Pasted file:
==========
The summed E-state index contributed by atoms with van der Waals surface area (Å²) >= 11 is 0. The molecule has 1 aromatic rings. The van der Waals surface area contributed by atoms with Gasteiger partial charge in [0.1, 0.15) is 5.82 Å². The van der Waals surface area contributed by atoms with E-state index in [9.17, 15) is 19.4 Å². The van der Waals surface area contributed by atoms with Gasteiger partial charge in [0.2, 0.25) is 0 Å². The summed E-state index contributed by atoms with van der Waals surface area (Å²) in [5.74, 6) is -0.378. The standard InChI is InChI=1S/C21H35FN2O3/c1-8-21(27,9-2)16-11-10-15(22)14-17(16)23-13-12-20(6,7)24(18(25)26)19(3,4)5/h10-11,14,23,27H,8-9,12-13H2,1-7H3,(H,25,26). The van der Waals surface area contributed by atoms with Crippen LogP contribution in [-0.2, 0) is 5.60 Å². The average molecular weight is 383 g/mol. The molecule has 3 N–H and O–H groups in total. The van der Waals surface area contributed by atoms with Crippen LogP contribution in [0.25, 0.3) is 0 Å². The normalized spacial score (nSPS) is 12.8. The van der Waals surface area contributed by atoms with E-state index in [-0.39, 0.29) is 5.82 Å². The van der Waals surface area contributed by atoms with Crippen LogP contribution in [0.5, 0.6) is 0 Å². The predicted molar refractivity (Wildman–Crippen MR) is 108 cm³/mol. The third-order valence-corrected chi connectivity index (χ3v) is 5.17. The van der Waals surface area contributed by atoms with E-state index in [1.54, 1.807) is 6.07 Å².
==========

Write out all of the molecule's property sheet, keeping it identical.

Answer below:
The summed E-state index contributed by atoms with van der Waals surface area (Å²) >= 11 is 0. The molecule has 1 aromatic rings. The van der Waals surface area contributed by atoms with Gasteiger partial charge in [0.1, 0.15) is 5.82 Å². The van der Waals surface area contributed by atoms with E-state index in [9.17, 15) is 19.4 Å². The van der Waals surface area contributed by atoms with Gasteiger partial charge in [0.2, 0.25) is 0 Å². The summed E-state index contributed by atoms with van der Waals surface area (Å²) in [5.74, 6) is -0.378. The standard InChI is InChI=1S/C21H35FN2O3/c1-8-21(27,9-2)16-11-10-15(22)14-17(16)23-13-12-20(6,7)24(18(25)26)19(3,4)5/h10-11,14,23,27H,8-9,12-13H2,1-7H3,(H,25,26). The van der Waals surface area contributed by atoms with Crippen LogP contribution in [-0.2, 0) is 5.60 Å². The average molecular weight is 383 g/mol. The molecule has 3 N–H and O–H groups in total. The van der Waals surface area contributed by atoms with Crippen LogP contribution in [0.25, 0.3) is 0 Å². The normalized spacial score (nSPS) is 12.8. The van der Waals surface area contributed by atoms with E-state index in [-0.39, 0.29) is 5.82 Å². The van der Waals surface area contributed by atoms with Crippen LogP contribution in [0.5, 0.6) is 0 Å². The predicted molar refractivity (Wildman–Crippen MR) is 108 cm³/mol. The third-order valence-corrected chi connectivity index (χ3v) is 5.17. The van der Waals surface area contributed by atoms with E-state index in [1.54, 1.807) is 6.07 Å².